Operation Iraqi Freedom: Military Objectives Met

Report Middle East

Operation Iraqi Freedom: Military Objectives Met

April 18, 2003 4 min read
Baker Spring
Baker Spring
Former Kirby Research Fellow in National Security Policy
Baker is a former Kirby Research Fellow in National Security Policy

The falling statue of Saddam Hussein in Baghdad is an evocative image.  It signals that the U.S.-led military action against the Hussein regime has been a success.  This signal of success is backed by tangible evidence of a successful military operation in more substantive terms.  This evidence is found in a review of the mission objectives for Operation Iraqi Freedom as they relate to the responsibilities of the military in meeting these objectives.

At the outset of Operation Iraqi Freedom, Secretary of Defense Donald Rumsfeld set eight mission objectives for the operation.   Accounting for the fact that military is not solely responsible for meeting these objectives, it is now clear that it has conducted a successful military campaign.  While civilian authorities still have significant tasks ahead of them to secure the mission objectives the military has made possible, it is now clear that the military has done its job and done it very well.

Eight Mission Objectives
At this point in time, it is appropriate to review each of the mission objectives and explain how the military has met its responsibilities and what steps are necessary by civilian authorities to secure the objectives.  The eight mission objectives for Operation Iraqi Freedom are:

  1. End the regime of Saddam Hussein.  This objective was the most immediate and important purpose of the military operation.  It is the one the U.S. military bore the lion's share of the responsibility for meeting.  There is no question that this objective has been met.  Saddam Hussein' regime no longer controls any significant portion of Iraqi territory.  Hussein himself is either dead or in hiding.  Only pockets of resistance remain.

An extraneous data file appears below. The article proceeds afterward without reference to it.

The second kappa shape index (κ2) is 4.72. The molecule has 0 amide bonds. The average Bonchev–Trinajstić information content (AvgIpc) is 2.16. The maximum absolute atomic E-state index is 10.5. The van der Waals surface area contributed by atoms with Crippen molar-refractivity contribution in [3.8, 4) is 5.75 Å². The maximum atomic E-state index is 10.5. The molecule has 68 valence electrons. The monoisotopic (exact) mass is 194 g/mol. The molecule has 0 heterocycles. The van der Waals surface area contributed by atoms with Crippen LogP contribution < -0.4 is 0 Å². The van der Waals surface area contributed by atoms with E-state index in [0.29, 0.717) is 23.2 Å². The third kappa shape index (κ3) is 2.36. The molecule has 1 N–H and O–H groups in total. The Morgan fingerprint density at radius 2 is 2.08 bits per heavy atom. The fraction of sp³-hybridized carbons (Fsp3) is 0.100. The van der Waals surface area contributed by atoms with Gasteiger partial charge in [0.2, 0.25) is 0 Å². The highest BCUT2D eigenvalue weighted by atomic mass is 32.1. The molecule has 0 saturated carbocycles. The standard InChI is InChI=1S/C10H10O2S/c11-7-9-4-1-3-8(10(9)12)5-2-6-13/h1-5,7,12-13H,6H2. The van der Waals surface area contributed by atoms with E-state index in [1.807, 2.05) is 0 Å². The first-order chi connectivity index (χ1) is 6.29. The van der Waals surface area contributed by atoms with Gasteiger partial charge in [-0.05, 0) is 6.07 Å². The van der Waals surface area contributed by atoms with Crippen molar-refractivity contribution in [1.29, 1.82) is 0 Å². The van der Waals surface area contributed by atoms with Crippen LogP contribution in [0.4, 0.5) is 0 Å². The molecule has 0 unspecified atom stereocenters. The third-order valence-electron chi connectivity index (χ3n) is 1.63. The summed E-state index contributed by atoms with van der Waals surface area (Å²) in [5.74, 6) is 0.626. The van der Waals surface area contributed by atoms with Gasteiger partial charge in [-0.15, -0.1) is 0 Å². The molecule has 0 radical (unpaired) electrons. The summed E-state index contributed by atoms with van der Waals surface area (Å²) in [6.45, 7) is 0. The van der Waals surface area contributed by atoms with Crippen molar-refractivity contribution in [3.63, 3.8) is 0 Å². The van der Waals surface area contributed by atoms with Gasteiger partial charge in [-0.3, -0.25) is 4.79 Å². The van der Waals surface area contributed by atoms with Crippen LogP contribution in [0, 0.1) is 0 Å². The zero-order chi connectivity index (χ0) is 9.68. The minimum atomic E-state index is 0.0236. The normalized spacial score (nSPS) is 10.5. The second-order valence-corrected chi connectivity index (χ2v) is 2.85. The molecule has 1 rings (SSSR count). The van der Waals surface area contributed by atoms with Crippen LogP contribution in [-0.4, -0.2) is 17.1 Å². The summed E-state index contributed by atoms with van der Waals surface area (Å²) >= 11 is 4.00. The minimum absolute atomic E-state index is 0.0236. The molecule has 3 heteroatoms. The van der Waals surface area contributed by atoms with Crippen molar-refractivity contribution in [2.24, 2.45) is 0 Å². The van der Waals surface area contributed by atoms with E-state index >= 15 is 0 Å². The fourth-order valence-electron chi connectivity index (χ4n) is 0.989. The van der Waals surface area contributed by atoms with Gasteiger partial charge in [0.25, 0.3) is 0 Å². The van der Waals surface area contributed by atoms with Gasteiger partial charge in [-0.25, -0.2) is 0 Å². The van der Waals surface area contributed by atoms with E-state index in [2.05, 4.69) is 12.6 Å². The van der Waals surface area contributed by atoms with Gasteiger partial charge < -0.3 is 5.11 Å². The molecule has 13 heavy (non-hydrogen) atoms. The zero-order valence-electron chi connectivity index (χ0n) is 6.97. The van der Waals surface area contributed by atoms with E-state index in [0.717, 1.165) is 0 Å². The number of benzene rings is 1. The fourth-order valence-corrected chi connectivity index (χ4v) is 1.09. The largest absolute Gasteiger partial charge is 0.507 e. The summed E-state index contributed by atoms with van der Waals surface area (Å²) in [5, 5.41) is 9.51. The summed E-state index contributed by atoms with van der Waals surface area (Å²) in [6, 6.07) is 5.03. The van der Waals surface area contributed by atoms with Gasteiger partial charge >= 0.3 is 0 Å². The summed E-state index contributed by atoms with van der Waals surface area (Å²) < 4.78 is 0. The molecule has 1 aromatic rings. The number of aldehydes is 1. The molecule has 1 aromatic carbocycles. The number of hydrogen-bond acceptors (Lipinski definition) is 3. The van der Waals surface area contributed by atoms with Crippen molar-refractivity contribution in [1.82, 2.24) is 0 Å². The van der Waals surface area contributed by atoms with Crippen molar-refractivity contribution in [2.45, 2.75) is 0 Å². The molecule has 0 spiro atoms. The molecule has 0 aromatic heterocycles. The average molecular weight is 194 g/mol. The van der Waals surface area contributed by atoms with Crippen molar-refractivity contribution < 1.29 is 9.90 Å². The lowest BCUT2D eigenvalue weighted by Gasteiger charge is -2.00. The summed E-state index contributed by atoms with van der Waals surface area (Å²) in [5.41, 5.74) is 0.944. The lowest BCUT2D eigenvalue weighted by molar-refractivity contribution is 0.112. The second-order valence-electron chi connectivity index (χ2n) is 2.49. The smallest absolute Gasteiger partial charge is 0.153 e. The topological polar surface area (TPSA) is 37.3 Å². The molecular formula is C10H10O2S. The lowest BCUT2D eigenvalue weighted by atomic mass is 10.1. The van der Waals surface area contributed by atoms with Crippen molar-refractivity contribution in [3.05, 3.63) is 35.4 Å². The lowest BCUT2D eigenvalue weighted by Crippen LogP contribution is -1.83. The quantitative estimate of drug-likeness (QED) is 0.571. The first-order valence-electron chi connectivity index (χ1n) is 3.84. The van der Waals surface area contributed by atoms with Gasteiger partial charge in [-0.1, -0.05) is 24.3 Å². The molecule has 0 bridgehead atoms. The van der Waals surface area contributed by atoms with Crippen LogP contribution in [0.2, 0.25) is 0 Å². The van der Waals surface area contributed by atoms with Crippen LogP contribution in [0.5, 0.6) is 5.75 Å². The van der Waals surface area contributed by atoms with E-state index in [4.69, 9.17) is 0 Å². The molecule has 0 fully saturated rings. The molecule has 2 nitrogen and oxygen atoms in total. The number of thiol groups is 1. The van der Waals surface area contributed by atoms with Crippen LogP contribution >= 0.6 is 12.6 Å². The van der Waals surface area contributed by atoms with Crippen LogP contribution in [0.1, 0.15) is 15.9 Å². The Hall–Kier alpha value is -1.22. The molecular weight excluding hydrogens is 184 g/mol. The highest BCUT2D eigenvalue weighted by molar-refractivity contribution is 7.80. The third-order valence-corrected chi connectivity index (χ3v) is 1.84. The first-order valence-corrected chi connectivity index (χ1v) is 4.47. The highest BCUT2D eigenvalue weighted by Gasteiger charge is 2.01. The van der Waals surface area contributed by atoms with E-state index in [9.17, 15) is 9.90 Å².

2. Eliminate Iraq's weapons of mass destruction.  The military's primary responsibility regarding this mission objective was to remove these weapons from the physical control of the Iraqi regime so that they could be located and ultimately destroyed.  This is an objective the military has met in the process of removing the regime from power.  While the military may assist in the process of eliminating these weapons and associated support systems and facilities, this is task that should quickly become the responsibility of the intelligence community and technical specialists.
  3. Capture or drive out terrorists.  From the outset of the conflict, the U.S. military has sought to destroy terrorist infrastructure in Iraq.  The preponderance of this infrastructure was found inside the Iraqi regime itself and was largely focused on terrorizing the Iraqi population.  Regarding terrorists elements outside the Hussein regime, the most visible military action was to destroy the Ansar al-Islam cell located near Iraq's border with Iran.
  4. Collect intelligence on terrorist networks. The military capture of key government ministries in Iraq should provide a treasure trove of intelligence regarding the Iraqi government's support for terrorists.  The military has apprehended key regime officials.  This will also allow U.S. intelligence officials to learn more about Iraqi's past support for terrorist activities, including any that may have been planned against the American people.